Minnie and Moskowitz Review

Sitting between the uneven Husbands and the economic beauty of  A Woman Under the Influence, Minnie and Moskowitz was John Cassavetes sixth time directing a feature and like most of his work he does so with confidence and a singular vision.

Minnie (Gena Rowlands) is a museum curator, attractive and reasonably well off. Her love life isn’t too good though and after the man she is seeing, the already married Jim (John Cassavetes), cruelly dumps her in front of his son she is immediately set up on a disastrous blind date. Following this blind date debacle, a particularly amusing scene featuring Val Avery as the hapless suitor Zelmo, Minnie runs into Seymour Moskowitz.

Whilst Seymour might not seem on the surface like much of a catch, his own mother points out that “he parks cars for a living!”, he is doggedly persistent and clearly infatuated with Minnie. So begins their relationship, a relationship constantly punctuated with raw emotion and it is this often almost unbearable intensity that makes Minnie and Moskowitz a deeply affecting film. It is also one filled with humour though and Cassavetes manages to tread a delicate balance between the raw emotions and the many moments of awkward humour.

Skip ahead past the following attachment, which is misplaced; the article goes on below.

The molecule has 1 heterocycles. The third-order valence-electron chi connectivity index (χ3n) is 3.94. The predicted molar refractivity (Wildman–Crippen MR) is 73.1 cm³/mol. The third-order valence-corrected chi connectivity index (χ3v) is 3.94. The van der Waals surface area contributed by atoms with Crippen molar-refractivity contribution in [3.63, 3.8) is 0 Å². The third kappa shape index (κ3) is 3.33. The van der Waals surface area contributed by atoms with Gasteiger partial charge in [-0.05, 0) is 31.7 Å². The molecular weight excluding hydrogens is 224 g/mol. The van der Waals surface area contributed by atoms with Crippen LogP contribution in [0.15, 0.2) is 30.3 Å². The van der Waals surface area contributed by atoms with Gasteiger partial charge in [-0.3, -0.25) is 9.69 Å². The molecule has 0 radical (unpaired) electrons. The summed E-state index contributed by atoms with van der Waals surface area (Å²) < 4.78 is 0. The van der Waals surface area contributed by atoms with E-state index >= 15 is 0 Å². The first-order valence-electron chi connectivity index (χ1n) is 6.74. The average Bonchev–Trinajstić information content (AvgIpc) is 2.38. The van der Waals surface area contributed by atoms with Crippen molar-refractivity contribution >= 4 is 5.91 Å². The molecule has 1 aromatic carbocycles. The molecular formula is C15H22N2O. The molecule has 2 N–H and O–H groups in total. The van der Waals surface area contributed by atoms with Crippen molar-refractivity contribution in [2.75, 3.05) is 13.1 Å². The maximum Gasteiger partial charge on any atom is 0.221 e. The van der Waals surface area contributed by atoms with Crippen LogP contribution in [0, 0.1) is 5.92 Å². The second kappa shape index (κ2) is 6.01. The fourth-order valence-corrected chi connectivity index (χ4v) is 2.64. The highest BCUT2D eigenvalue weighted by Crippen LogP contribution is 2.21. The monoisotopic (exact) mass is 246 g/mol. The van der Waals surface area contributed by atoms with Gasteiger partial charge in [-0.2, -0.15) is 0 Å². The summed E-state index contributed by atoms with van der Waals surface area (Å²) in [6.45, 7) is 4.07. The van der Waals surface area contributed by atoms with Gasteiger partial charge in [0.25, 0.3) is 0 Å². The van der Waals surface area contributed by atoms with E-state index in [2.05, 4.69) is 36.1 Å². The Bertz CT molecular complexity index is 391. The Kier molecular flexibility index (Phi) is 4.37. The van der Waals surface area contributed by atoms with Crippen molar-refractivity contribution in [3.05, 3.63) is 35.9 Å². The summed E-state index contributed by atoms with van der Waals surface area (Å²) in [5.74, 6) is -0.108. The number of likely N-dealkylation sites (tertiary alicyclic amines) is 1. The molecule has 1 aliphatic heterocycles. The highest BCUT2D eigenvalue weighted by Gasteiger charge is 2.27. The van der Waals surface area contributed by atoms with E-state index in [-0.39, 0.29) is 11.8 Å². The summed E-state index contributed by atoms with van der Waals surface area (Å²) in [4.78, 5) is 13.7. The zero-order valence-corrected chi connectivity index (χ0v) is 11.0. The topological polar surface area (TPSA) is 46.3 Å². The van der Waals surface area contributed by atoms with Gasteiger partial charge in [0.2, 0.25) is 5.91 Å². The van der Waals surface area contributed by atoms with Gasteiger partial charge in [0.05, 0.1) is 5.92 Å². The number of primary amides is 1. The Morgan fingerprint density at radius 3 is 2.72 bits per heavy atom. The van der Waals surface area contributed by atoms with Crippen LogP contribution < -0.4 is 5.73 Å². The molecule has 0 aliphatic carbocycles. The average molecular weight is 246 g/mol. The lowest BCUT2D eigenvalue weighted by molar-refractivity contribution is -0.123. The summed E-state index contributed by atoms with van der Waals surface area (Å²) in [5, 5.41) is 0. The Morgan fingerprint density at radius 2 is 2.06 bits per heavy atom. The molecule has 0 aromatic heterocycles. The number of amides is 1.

This careful balancing act would not be possible without the superb performances by the two leads and it is clear that their seemingly natural chemistry and performances are the result of painstaking absorption into their characters. In the 1984 Michael Ventura documentary I’m Almost Not Crazy, Cassavetes comments that “…only the actor will know what to do” and it is this passionate faith in his actors that allows Cassel and Rowlands to thrive in their roles, ensuring one becomes utterly absorbed in their story.

Whilst the stark approach to storytelling and the low fi look may not be to everyone’s tastes Minnie and Moskowitz is such a confidently and carefully directed film that Cassavetes manages to achieve exactly what is needed from the story throughout. A beautiful and intense film which is dramatic, funny and genuinely romantic, a prime example of why the phrase ‘romantic comedy’ does not always need to be a pejorative term.

A slightly different version of this review was originally posted at HeyUGuys.